# Perform some optimizations on model the new implementation here

    return model

Fastinference will search for existing optimizations under optimizations/my/new/optimization.py which can then be loaded via --optimize my.new.optimization. Per convention we currently store optimizations under {optimizers}/{model}/. You can pass any additional argument using kwargs and fastinference will try to lazily pass any command-line arguments to you function. Don’t forget to document your implementation. Just adapt docs/{model}.rst to include your new optimization and the docstring of your optimize will be include in the docs.

Adding a new type of model

Adding a new model to fastinference is slightly more work. First, you need to implement fastinference.models.Model. To do so, you will have to implement the predict_proba method which executes the given model on a batch of data and the to_dict method which return a dictionary representation of the model. Last, you also might need to supply a new model category such as {linear, tree, ensemble, discriminant, neuralnet}:

class MyModel(Model):
    def __init__(self, classes, n_features, category, accuracy = None, name = "Model"):
        super().__init__(classes, n_features, "A-new-category", accuracy, name)

    def predict_proba(self,X):

    def to_dict(self):
        model_dict = super().to_dict()
        # Add some stuff to model_dict
        return model_dict

Once the model is implemented you need to provide methods for loading and storing. The main entry points for loading and storing in fastinference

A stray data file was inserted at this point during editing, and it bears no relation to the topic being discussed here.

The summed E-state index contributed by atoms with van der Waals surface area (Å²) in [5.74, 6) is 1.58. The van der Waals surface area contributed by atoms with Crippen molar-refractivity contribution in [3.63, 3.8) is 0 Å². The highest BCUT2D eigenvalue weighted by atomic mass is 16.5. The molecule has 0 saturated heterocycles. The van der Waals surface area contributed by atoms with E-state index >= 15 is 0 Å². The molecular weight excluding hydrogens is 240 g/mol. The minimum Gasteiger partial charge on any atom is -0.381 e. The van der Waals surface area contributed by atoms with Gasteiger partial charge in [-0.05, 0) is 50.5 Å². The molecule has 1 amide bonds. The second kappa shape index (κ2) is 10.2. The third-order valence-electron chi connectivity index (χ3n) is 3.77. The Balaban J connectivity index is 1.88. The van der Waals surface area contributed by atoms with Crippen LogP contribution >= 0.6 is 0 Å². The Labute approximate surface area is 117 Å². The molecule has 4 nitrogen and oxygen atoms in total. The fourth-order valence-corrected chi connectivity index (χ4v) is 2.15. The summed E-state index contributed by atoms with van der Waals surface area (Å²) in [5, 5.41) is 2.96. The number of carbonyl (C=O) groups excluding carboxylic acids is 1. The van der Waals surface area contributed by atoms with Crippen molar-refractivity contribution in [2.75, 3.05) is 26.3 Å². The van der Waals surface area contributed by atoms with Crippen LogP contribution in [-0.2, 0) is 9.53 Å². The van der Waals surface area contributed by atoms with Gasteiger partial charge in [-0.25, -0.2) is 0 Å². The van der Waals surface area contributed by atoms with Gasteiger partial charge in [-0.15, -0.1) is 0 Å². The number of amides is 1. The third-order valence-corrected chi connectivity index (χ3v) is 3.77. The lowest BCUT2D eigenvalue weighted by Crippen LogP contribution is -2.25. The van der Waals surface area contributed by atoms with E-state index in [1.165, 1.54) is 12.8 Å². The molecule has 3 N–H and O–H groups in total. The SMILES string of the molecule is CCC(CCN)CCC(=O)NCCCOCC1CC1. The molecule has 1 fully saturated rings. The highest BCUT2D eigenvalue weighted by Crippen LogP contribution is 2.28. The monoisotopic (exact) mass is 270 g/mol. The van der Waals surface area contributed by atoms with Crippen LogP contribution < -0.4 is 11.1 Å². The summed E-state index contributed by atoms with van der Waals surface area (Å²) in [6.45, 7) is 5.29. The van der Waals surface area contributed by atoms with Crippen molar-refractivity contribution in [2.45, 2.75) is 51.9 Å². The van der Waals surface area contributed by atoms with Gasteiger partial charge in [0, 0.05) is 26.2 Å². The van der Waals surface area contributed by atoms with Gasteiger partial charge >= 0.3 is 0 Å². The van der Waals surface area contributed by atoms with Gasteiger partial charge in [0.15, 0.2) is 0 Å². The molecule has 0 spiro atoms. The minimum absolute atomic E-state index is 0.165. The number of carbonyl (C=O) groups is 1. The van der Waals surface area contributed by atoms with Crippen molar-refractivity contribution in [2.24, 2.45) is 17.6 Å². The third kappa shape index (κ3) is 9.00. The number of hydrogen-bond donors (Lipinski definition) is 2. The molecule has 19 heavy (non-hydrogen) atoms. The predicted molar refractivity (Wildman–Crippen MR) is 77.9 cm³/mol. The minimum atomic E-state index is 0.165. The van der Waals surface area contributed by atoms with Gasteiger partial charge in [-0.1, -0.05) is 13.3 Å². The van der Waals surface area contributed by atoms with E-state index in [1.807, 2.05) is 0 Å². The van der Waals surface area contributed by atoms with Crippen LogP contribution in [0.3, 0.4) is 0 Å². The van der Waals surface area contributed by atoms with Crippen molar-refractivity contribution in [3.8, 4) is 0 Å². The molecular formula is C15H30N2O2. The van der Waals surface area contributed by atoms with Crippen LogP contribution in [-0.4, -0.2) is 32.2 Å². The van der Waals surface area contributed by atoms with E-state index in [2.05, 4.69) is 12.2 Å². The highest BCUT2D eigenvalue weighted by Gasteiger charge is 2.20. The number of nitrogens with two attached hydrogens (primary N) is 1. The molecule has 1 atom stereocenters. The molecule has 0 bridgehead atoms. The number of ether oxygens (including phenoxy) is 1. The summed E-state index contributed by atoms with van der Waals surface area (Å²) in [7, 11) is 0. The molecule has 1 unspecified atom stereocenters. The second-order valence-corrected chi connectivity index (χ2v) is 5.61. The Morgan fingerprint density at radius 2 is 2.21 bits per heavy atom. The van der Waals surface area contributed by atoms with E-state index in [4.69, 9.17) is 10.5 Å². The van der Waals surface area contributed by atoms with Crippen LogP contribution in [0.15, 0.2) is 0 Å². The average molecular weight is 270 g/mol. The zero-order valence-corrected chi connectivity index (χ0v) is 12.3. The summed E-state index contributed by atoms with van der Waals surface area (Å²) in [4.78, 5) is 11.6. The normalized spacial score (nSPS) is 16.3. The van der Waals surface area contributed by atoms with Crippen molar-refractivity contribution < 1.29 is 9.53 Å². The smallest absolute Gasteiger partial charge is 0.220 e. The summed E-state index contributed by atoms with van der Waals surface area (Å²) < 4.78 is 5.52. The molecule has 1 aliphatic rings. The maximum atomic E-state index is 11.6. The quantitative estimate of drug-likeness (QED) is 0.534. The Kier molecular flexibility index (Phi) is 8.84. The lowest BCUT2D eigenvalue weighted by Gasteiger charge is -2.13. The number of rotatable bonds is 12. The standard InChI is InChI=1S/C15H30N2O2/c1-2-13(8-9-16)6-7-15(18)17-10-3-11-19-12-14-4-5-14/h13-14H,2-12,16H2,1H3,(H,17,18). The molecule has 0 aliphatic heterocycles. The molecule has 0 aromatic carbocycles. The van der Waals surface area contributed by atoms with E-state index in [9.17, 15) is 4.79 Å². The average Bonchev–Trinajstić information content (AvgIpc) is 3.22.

• Loader.model_from_file for loading a new model from a file

  • Loader.model_to_json for storing a new model into a JSON file

In order to load the model you will have to adapt Loader.model_from_file. If your model does not really fit into a JSON format or comes with its own format (e.g. as for neural networks and the ONNX format) then you can ignore Loader.model_to_json. However, we try to keep these loading / storing functions as consistent as possible so try to provide both if possible.

Testing your implementation / optimization

Training a model, generating the code and finally compiling it can be a cumbersome endeavor if you want to debug / test your implementation. We offer some scripts which help during development

  • environment.yml: A anaconda environment file which we use during development.

  • tests/generate_data.py: A script to generate some random test and training data.

  • tests/train_{linear,discriminant,tree,mlp,cnn}.py: A script to train the respective classifier or an ensemble of those.

  • tests/convert_data.py: A script to convert the test data into a static header file for the c++ implementations.

  • tests/main.cpp: The main.cpp file when testing c++ implementations.

  • tests/CMakeLists.txt: The CMakeLists when testing c++ implementations.

A complete example of the entire workflow can be found in run_tests.sh and we try to maintain a CI/CD pipeline under tests.yml. Please check this file for the latest test configurations.